Structure: Teeth and Gums

Teeth vary in shape and size but have an identical structure. Each tooth consists of a hard shell that surrounds a cavity of soft tissue, known as pulp. The crown (the exposed part of the shell) is coated in a tough layer of enamel, beneath which is a layer of a yellowish substance similar to ivory, called dentine. The dentine and pulp form long, pointed roots that extend into the jawbone and are covered by a layer of firm, fleshy tissue called the gums.

Side view of the jaws and teeth


The sharp chisel-like incisors, situated at the front of the mouth, cut and hold food.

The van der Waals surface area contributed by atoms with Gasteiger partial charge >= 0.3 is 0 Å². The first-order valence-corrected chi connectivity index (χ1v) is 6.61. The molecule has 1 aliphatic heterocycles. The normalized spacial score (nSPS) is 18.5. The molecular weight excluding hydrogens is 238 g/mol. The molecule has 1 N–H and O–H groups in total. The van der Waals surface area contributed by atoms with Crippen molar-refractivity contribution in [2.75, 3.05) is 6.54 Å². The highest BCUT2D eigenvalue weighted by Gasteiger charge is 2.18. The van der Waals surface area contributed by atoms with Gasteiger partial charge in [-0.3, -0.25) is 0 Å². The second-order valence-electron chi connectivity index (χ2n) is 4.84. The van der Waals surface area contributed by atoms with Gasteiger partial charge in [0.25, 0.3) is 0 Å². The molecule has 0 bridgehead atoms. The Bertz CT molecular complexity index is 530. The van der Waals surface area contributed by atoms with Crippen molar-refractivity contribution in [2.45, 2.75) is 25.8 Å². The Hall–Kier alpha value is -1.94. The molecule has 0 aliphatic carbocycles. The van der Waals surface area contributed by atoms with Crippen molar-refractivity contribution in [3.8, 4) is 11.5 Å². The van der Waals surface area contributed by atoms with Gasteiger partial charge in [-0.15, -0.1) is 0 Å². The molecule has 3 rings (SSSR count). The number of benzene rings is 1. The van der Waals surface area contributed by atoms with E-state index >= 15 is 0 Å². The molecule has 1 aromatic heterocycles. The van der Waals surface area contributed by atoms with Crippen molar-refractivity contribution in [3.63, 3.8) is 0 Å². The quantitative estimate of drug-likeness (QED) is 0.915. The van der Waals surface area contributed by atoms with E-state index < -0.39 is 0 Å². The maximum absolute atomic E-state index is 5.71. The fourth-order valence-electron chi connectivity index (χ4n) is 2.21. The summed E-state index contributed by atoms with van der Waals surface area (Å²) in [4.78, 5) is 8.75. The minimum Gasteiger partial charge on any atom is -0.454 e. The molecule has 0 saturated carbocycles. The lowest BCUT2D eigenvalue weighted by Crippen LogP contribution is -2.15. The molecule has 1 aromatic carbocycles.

Canines are longer and more pointed than incisors; they are used for tearing food.


Premolars have two prominences (cusps) on their biting surfaces and are used for grinding food.


Molars, the largest teeth, are used for grinding. They have four or five cusps on their chewing surfaces.

The upper surface of a molar

This magnified image shows the normal undulations on the chewing surface of a molar tooth.

From the 2010 revision of the Complete Home Medical Guide © Dorling Kindersley Limited.

The subjects, conditions and treatments covered in this encyclopaedia are for information only and may not be covered by your insurance product should you make a claim.

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